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Retinal ganglion cell survival after optic nerve injury – what can we learn from the zebrafish?

Posted by , on 14 December 2021

This project started in a somewhat roundabout way.  Our lab (the Gross lab) has focused for many years on development of the retina, lens and optic cup, eye evolution, and more recently RPE regeneration.  Several years ago, Taka Kuwajima, who is an expert in retinal ganglion cell (RGC) biology, and particularly axon regeneration, was hired into our Department.  We share lab space and have a joint weekly meeting, and had wanted to work together on a project for some time but nothing quite got started.  Then, in 2019, we had a fabulous MD/Ph.D. student, Si Chen, begin to work with us through a joint program between the University of Pittsburgh and Xiangya Hospital/Central South University in China.  Si was interested in glaucoma, so we thought about what sort of RGC-focused project we could do together that would also finally get Taka and I collaborating.

RGCs in mice die rapidly after injury.  The same is true in humans, and neither system can regenerate lost cells or axons if they are damaged.  This is what leads to the loss of vision in glaucoma – once the RGC axons comprising the optic nerve are damaged, the cells begin to die and vision progressively deteriorates.  Zebrafish have remarkable abilities to regenerate lost or damaged cells and tissues, and this is true for RGCs; when the axons of the optic nerve are damaged or even transected, zebrafish regenerate these projections and restore connections and function. Several labs are doing some really exciting work on axon regeneration including Lieve Moons, Ava Udvadia, and Dan Goldman.  While the mechanism that facilitates RGC axon regeneration is a fascinating topic, what really interested us was a slightly different facet of zebrafish RGC biology coming from earlier studies where it was reported that ~75% of zebrafish RGCs were preserved after severe optic nerve injury, even to 7-weeks post-injury (Zou et al., 2013). Again, in mammals, the RGCs die rapidly after injury and to our knowledge, no one had followed up this observation that zebrafish RGCs stayed alive after completely severing their axons. We thought this would be a great project to bring our labs together and a great in vivo system to possibly discover something new about neuroprotection.  Moreover, since there are no effective treatments to preserve RGCs in glaucoma, we thought this project might also have some exciting translational potential if we could discover genes and pathways that facilitated RGC survival after injury.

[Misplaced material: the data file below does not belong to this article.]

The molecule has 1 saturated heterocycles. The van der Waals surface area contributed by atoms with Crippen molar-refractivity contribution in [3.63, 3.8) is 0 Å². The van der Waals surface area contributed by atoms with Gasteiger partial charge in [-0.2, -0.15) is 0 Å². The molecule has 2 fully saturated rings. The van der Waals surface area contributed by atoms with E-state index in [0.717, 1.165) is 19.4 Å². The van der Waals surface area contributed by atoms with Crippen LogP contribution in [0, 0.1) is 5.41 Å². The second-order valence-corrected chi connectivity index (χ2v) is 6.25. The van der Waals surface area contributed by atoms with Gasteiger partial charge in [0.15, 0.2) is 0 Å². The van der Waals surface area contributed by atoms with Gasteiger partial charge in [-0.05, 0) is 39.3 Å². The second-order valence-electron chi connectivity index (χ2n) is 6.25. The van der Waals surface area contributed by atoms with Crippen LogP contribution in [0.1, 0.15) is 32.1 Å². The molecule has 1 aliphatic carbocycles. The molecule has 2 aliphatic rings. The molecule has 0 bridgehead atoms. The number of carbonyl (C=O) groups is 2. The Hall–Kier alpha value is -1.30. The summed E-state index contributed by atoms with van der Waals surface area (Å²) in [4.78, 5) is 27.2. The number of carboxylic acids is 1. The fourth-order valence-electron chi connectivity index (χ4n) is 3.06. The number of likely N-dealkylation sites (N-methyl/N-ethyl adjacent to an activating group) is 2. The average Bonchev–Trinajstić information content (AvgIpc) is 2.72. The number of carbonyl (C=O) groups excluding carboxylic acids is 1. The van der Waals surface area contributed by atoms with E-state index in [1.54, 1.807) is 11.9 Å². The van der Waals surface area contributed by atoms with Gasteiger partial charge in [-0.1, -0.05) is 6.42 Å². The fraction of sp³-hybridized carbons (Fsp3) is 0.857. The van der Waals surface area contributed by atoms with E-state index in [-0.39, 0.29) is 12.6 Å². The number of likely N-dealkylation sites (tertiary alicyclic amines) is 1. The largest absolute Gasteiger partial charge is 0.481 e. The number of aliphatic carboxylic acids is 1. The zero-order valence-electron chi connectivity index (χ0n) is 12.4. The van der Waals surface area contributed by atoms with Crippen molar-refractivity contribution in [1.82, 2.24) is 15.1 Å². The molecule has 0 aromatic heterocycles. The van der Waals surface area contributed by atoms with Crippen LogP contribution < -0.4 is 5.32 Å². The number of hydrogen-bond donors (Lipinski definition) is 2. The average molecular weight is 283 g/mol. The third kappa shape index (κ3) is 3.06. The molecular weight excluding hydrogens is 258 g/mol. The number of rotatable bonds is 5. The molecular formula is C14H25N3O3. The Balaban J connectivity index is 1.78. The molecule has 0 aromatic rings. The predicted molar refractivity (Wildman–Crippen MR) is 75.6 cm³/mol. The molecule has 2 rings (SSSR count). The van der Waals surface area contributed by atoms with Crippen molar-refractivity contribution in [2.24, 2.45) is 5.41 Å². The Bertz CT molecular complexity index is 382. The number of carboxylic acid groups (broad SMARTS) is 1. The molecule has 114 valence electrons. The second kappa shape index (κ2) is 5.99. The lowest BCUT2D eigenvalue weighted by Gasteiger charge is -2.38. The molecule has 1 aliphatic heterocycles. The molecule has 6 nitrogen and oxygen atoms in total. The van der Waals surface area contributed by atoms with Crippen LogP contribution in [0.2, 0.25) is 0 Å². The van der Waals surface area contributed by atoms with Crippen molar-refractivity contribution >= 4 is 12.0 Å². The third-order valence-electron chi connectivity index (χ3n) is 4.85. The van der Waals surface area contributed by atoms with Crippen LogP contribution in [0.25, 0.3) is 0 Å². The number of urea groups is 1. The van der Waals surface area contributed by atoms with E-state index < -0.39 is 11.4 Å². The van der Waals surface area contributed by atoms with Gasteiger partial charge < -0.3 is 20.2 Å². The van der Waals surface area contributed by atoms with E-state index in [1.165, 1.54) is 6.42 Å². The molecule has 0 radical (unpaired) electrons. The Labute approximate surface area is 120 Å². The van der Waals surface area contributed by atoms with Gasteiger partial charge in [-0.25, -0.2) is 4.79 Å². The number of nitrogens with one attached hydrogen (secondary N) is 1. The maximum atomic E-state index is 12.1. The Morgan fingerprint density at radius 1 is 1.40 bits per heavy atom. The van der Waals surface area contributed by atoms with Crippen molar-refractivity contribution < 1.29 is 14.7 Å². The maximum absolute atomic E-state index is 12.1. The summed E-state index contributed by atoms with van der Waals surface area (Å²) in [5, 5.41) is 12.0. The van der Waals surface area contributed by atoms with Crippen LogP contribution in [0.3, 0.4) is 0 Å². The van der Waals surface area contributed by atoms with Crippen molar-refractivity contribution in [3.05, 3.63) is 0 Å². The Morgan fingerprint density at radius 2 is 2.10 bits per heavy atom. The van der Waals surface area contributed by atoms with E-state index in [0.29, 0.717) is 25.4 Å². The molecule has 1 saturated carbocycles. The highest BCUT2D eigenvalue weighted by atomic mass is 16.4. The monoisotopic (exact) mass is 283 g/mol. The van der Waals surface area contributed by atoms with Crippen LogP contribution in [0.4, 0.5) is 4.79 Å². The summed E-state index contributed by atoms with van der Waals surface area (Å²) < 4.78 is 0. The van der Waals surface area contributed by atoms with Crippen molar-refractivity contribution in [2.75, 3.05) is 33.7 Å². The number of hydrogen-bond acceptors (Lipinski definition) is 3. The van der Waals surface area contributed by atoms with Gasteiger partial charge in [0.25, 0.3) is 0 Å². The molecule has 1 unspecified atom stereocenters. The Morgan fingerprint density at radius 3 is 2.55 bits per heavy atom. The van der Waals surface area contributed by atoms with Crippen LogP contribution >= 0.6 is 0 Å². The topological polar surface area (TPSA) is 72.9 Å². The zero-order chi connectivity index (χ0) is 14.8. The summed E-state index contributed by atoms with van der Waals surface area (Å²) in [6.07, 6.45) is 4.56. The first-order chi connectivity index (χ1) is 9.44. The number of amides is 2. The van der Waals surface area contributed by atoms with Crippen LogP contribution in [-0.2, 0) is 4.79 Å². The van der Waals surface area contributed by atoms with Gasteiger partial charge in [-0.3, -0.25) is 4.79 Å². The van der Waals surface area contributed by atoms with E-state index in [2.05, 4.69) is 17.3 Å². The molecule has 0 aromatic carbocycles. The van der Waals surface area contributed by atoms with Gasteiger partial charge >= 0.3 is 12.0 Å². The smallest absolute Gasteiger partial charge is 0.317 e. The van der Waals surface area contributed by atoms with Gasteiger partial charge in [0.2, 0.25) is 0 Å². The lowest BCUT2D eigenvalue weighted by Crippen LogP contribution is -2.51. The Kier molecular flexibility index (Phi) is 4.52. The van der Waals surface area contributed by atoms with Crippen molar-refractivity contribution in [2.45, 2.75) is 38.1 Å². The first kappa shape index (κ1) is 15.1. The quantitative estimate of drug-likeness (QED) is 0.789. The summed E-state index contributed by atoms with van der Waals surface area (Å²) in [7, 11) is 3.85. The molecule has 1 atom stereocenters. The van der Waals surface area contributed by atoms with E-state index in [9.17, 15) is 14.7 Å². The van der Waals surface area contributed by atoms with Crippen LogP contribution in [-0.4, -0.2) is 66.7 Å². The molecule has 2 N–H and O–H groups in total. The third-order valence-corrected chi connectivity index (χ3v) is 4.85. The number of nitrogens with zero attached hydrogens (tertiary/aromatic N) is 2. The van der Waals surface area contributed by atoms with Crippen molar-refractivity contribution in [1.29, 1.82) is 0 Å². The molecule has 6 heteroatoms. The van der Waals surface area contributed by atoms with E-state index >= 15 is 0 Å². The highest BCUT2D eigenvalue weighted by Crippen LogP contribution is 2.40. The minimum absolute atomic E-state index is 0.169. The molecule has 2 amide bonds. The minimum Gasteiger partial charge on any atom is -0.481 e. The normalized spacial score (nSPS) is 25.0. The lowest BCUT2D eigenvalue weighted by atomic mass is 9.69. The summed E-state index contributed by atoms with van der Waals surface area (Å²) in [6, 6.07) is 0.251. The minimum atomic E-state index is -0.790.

To get started, Si first repeated the experiments of Zou et al. (2013), observing exactly what they saw – RGCs did indeed survive, even after she completely severed the optic nerve!  These are tough experiments and Si has amazing skills that enabled her to develop the surgical technique and rigorously reproduce the findings.  With the model in hand, Si was then able to isolate RGCs and perform RNA-Seq to profile changes in gene expression after injury.  This is a great hypothesis-generating experiment and indeed, she identified many genes and pathways that were altered by the injury. She decided to focus on Jak/Stat signaling as a proof-of-concept that this approach could yield interesting neuroprotective factors.  Her results were striking; blocking Jak activity compromised RGC survival after injury.  What was particularly exciting was how the project then dovetailed nicely with another interest in the lab – the role of immune responses during injury and regeneration.  We had recently been studying innate immune responses during RPE regeneration (Leach et al., 2021) and leveraged some of what we had learned in that system to start to look at RGC survival. Si was able to show that blocking inflammation or depleting macrophages/microglia protected all RGCs after injury.  The Jak/Stat pathway is activated in both RGCs and macrophages/microglia after injury, so we don’t yet know if activity is required in one cell type or both, and this is something for which we’d like to develop tools to answer.